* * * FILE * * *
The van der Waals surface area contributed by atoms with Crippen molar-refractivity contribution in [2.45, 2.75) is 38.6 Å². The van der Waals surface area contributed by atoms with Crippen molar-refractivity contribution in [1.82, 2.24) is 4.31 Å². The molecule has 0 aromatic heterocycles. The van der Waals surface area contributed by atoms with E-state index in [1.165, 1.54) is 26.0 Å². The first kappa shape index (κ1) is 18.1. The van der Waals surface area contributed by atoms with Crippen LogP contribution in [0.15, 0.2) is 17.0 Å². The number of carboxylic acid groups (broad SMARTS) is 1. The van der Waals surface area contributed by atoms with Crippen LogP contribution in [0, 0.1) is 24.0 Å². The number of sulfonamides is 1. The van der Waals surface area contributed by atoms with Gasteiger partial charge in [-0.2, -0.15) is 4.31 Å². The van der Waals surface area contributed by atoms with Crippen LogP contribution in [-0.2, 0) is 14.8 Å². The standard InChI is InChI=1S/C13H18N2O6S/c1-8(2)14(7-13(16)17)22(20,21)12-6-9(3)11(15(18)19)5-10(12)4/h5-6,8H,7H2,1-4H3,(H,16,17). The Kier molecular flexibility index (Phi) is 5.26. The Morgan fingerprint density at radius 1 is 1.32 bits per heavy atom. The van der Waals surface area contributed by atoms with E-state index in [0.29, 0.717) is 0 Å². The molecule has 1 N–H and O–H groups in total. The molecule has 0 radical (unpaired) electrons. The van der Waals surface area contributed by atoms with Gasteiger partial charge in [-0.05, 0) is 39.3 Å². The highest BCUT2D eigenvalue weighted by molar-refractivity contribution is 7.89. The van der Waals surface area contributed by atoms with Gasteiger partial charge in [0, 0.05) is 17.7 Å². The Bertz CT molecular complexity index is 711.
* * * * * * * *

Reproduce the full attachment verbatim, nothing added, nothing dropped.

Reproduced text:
The van der Waals surface area contributed by atoms with Crippen molar-refractivity contribution in [2.45, 2.75) is 38.6 Å². The van der Waals surface area contributed by atoms with Crippen molar-refractivity contribution in [1.82, 2.24) is 4.31 Å². The molecule has 0 aromatic heterocycles. The van der Waals surface area contributed by atoms with E-state index in [1.165, 1.54) is 26.0 Å². The first kappa shape index (κ1) is 18.1. The van der Waals surface area contributed by atoms with Crippen LogP contribution in [0.15, 0.2) is 17.0 Å². The number of carboxylic acid groups (broad SMARTS) is 1. The van der Waals surface area contributed by atoms with Crippen LogP contribution in [0, 0.1) is 24.0 Å². The number of sulfonamides is 1. The van der Waals surface area contributed by atoms with Gasteiger partial charge in [-0.2, -0.15) is 4.31 Å². The van der Waals surface area contributed by atoms with Crippen LogP contribution in [-0.2, 0) is 14.8 Å². The standard InChI is InChI=1S/C13H18N2O6S/c1-8(2)14(7-13(16)17)22(20,21)12-6-9(3)11(15(18)19)5-10(12)4/h5-6,8H,7H2,1-4H3,(H,16,17). The Kier molecular flexibility index (Phi) is 5.26. The Morgan fingerprint density at radius 1 is 1.32 bits per heavy atom. The van der Waals surface area contributed by atoms with E-state index in [0.29, 0.717) is 0 Å². The molecule has 1 N–H and O–H groups in total. The molecule has 0 radical (unpaired) electrons. The van der Waals surface area contributed by atoms with Gasteiger partial charge in [-0.05, 0) is 39.3 Å². The highest BCUT2D eigenvalue weighted by molar-refractivity contribution is 7.89. The van der Waals surface area contributed by atoms with Gasteiger partial charge in [0, 0.05) is 17.7 Å². The Bertz CT molecular complexity index is 711.